Every monthly meeting is different; the group welcome guest speakers, go on outings or just have a catch up to see how one another are getting on.

Some come regularly but others may only need to use the service once.

“If people gain something from their visit to Breathe Easy then that’s worthwhile to me. We have some ladies whose late husbands were members and they still continue to attend even after their passing,” Wilma says.

Supported by Rotherham Sitwell Rotary Club

To continue to provide this lifeline to the people of South Yorkshire, Breathe Easy has been supported by Rotherham Sitwell Rotary Club for the past three years.

Rotarian Gurnam Basran is a former chest physician at Rotherham Hospital and so knew of Breathing Space through his work. Wilma was also a patient of his and so he was aware of the support group she ran.

Wilma with Rotarian Graham Hudson

During former GP Yogesh Bhimpuria’s presidency, he nominated the British Lung Foundation as one of his chosen charities – Breathe Easy being a local organisation which the BLF supports.

Some Rotarians knew of Breathing Space or had family members who had used the exceptional facilities, such as secretary Tony Jackson whose mother Betty recovered from a chest infection there; an service she has not stopped commending since.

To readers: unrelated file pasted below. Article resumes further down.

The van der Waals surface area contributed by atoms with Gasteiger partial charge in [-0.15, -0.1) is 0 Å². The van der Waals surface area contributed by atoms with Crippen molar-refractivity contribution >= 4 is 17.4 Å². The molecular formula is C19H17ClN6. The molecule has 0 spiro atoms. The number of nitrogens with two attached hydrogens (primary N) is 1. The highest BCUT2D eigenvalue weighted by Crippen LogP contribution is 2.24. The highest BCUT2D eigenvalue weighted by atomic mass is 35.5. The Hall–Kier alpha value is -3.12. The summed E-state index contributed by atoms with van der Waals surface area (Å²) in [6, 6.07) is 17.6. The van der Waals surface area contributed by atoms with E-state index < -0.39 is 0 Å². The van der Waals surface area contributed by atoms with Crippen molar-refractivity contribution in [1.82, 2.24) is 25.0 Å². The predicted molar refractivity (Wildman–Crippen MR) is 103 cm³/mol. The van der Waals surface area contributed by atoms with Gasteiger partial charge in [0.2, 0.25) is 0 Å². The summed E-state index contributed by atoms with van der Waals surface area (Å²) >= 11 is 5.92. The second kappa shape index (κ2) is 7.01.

While others, just like a lot of the general public, never even knew it existed or wouldn’t have known what happened inside.

During their three-year campaign, Sitwell Rotary Club have donated over £5,000 to Breathe Easy which has helped fund days out or buy walking aids for those who struggle with their mobility.

Sitwell Rotary presenting a cheque

It is a prime example of their motto – service above self.

Members such as Wilma get up and do, despite their health which might see them having an oxygen supply for anything up to 16 hours a day.

But they continue on, sticking together like a big family to get each other through the hurdles they may face.

What’s On:

Breathe Easy meet every third Monday of the month at Breathing Space, Badsley Moor Lane, Rotherham S65 2QL, 2pm-4pm.

the physiotherapists at Breathing Space run a coffee and a catch up social afternoon every four weeks from 1.30pm. Admission is £1 which include refreshments, a quiz and a game of bingo.

Breathing Space choir – every Monday 11am-12pm.

Tai Chi classes at Breathing Space: Monday 3.30pm-4.30pm, Tuesday 2.30pm-3.30pm